Nonetheless, the residents wanted to attract new businesses, and, of course, tourism was bound to pick up once the bones of Smaug were recovered from the bottom of the lake and re-assembled for viewing. A museum celebrating the heroism of Bard the Bowman would be built and the dragon’s bones placed on exhibit. One could envision future festivals celebrating the great victory over Smaug with dragon kite flying contests, dragon boat rides, and flaming sword-swallowers on parade down the main street. Perhaps the wizard Mithrandir would join them and offer up some of his famous fireworks!
Once the city was in good enough shape to promote itself as a destination — “Visit Esgaroth! We’re no longer flammable!” — would be the focus for the marketing campaign — a farmers’ and artists’ market was established on the lake shore. Many vendors offered dragon-themed wares, such as replicas of the arrow that slew Smaug, wall hangings featuring the dragon breathing fire over the city, and deep-fried “dragon on a stick.”
These novelties were a necessary part of the tourism industry, but they were not the reason for the market’s eventual fame. The Esgaroth Public Market became known throughout the realms of Middle-earth for its regional cuisine! The women had preserved some of the former town’s heritage by serving traditional foods that were handed down to them over generations of mothers of Lake-town. Many recipes included varieties of fresh fish from the lake. And in summer, the bounty of the gardens came to the Market in dishes featuring fresh tomatoes, peppers, spinach, onions, carrots, spices and herbs.
While recipes of this era have not survived, one can imagine such a dish as we will call Lake-town Market Salad. Since it would have been poor stewardship to waste any of the harvest, one way to use up the odds and ends was to combine them with grains or noodles to create a one-dish meal. Lake-town Market Salad was not as famous as other, more sophisticated, dishes, but it has a regional flare that reminds one of the rustic way of life back in the third age of men.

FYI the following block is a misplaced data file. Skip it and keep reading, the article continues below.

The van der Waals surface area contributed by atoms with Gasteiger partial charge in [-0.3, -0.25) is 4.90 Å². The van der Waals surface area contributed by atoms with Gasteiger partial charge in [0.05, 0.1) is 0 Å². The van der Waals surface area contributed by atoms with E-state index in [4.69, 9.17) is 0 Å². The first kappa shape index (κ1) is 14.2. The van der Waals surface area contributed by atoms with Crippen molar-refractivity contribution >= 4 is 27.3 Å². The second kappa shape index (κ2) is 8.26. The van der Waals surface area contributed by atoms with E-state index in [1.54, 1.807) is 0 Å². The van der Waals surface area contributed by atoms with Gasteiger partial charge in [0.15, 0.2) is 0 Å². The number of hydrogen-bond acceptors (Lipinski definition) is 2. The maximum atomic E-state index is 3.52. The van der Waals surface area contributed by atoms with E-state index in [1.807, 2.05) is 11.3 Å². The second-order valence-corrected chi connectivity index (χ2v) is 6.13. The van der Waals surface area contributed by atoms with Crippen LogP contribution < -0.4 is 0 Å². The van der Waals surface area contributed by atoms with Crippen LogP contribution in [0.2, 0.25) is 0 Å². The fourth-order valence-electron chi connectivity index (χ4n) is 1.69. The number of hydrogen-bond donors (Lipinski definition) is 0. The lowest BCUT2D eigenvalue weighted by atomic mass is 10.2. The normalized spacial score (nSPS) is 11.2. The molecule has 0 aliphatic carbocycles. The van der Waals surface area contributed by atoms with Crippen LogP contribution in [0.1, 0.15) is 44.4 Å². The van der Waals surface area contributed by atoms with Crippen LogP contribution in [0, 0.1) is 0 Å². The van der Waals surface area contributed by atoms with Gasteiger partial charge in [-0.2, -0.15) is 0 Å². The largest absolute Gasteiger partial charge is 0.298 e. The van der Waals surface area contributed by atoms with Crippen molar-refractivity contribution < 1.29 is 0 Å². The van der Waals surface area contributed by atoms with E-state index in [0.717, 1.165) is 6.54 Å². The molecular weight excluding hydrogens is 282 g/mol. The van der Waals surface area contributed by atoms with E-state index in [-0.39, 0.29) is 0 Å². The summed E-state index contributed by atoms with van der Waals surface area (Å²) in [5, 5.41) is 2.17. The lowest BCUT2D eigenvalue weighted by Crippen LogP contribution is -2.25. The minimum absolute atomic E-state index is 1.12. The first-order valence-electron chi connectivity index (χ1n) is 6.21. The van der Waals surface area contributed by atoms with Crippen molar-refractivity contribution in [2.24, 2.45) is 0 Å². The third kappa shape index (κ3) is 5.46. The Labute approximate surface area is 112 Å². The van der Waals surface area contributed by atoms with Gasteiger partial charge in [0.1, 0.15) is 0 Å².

Lake-town Market Salad2 cups cooked risotto 1 each small Yellow, Orange and Red Bell Peppers 2 Green Tomatoes 2 Ripe Tomatoes 1 small Shallot or Onion Black olives (or green if you prefer) 1 can of black beans (or other variety or combination of beans) Fresh basil, oregano, and parsley to taste 1/4 cup Red Wine Vinegar 1 Tbl Olive Oil Salt, Pepper to taste Cook risotto according to package directions, drain, and set aside to cool. Dice the vegetables and add to the risotto with the herbs and spices. Drizzle with olive oil and red wine vinegar. Stir. Place in refrigerator to cool one hour before serving. A dollop of sour cream or ricotta cheese on top is a nice addition, or add cubed ham and shredded cheese for a anti-pasto. This “salad” is also good served hot – after mixing (omit the olive oil and vinegar), heat it on the stove top or put it into the oven. Grate cheese over it to get nice and melty. You could also put this mixture into a nice broth — either chicken or beef — and make a soup or stew! Add tobasco or red pepper flakes for those who like it with some kick! *Disclaimer — this recipe is not on the Middle-earth Recipes site. It is my own creation, in honor of Mr. Bilbo and Mr. Frodo’s birthdays today, September 22, 2012.